Maryland’s biotech industry has been vital to the national COVID-19 response, from developing treatments to improving diagnostic tests.
COVID-19 is not the first time our state led the nation’s response to a public health challenge. Maryland companies and organizations were the first to map the human genome, the first to develop a rapid Ebola test, and the first to create an FDA-approved colon cancer blood test.
These achievements are due in part to the value of the intellectual property (IP) these companies create. The biopharmaceutical industry nationwide invests over $100 billion in research and development each year. Most of these research projects never pan out, and the ones that do can take over a decade to get a lifesaving treatment from the lab to the pharmacy.
Companies can make these investments because the United States has the world’s leading intellectual property protections. IP protections are the backbone of our innovation economy, enabling companies to eventually recoup their huge upfront costs and earn returns that can be put back into future research and development projects.
Unfortunately, some policymakers are considering weakening the very U.S. intellectual property protections on existing treatments that enable such robust research and development.
The World Trade Organization is considering issuing a temporary IP waiver for technologies and medications related to COVID-19, called a TRIPS waiver, in the name of increasing access to vaccines and treatments in low-income countries worldwide. However, there is little evidence that IP protections for these vaccines are the barrier to broader uptake.
The African Centres for Disease Control and Prevention even recently asked that all COVID-19 vaccine donations be paused, citing distribution logistics, infrastructure challenges, and vaccine hesitancy as the leading vaccination challenge, not supply shortage or availability.
We must support Maryland’s life sciences and biotechnology industries as they continue to invest in scientific research and development for COVID-19 and future pandemics, as well as other diseases and public health threats. Weakening the industry’s intellectual property protections can weaken their ability to invest in and deliver future innovations to patients.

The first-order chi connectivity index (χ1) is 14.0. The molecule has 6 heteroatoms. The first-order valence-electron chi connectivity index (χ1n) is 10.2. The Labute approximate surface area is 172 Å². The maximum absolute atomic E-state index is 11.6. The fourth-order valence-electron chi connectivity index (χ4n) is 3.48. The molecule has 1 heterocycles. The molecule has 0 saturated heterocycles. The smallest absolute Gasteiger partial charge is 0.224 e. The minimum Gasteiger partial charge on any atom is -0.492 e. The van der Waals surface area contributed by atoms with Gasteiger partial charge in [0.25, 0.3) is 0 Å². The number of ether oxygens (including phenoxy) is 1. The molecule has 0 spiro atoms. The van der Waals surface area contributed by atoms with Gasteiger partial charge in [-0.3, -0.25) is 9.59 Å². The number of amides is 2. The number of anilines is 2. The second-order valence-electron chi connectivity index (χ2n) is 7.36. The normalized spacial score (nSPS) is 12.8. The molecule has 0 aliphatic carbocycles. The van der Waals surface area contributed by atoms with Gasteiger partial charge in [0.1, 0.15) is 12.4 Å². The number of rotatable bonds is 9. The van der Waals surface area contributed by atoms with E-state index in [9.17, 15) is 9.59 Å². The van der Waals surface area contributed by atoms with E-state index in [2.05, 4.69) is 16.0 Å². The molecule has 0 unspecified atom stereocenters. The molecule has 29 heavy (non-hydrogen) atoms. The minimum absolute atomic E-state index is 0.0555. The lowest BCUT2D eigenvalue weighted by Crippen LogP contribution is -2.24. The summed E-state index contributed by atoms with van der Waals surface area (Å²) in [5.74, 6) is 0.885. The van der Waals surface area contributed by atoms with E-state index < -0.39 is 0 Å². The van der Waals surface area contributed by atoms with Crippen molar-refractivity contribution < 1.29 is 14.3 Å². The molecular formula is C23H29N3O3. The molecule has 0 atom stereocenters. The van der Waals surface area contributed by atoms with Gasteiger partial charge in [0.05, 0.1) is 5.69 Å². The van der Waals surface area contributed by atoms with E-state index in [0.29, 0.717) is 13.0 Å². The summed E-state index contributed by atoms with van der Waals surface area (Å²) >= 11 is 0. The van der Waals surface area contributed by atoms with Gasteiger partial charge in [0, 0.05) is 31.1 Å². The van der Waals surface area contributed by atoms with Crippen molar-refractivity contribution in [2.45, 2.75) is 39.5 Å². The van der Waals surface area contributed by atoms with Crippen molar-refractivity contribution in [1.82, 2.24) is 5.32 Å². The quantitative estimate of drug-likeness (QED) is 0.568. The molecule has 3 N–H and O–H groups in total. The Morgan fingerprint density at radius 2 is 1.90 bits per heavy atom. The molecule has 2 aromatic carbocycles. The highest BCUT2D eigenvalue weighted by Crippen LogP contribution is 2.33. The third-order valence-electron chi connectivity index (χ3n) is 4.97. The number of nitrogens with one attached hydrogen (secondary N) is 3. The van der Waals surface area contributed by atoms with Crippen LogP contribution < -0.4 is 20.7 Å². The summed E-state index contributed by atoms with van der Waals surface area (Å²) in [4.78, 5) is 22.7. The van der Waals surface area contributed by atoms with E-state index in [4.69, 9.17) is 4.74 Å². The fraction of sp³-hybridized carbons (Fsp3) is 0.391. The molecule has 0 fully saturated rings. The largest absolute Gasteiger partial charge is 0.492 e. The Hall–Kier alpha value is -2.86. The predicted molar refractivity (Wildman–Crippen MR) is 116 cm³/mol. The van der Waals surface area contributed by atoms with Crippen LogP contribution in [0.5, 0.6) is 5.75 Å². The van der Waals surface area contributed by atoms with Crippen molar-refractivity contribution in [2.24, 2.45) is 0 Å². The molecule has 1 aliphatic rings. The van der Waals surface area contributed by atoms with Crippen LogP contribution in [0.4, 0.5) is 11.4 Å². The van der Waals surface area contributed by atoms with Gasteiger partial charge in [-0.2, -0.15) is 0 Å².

Maryland is home to 2,700 life sciences firms and over 500 biotech companies, as well as the National Institutes of Health , Johns Hopkins University, and the University of Maryland. The world relies on these companies’ and organizations’ ability to research and develop medications, products, and therapeutics, including COVID-19 treatments, diagnostic tests, and technological support.
If these companies fear their IP is no longer secure, many would hesitate to invest in the research that leads to the development and distribution of lifesaving medications the world depends on.
Though the United States accounts for one-twentieth of the world’s population, two-thirds of new drugs are produced in the U.S. Our global leadership in drug production is tied to our global leadership in intellectual property protection.
Patients worldwide deserve new innovations that could save them or their loved ones. Patent protections provide crucial incentives for the research and development leaders in Maryland and elsewhere need to continue working towards cures, while driving inclusive economic growth locally.
Maryland’s biopharmaceutical industry is vital to the continuing global response to COVID-19 and the pursuit of innovative cures for the diseases we have yet to eradicate. Enacting policies that hamper their ability to respond to public health threats would be devastating.
It is imperative that Maryland policymakers consider policies that address the health care problems of tomorrow without harming the industry that invests in and creates today’s solutions. With thousands of jobs and future lifesaving innovation at stake, we must focus on protecting Maryland’s biotechnology industries, which won’t just affect Marylanders, but people worldwide.
Martin Rosendale is the CEO of the Maryland Tech Council, a community of more than 450 life science and technology organizations.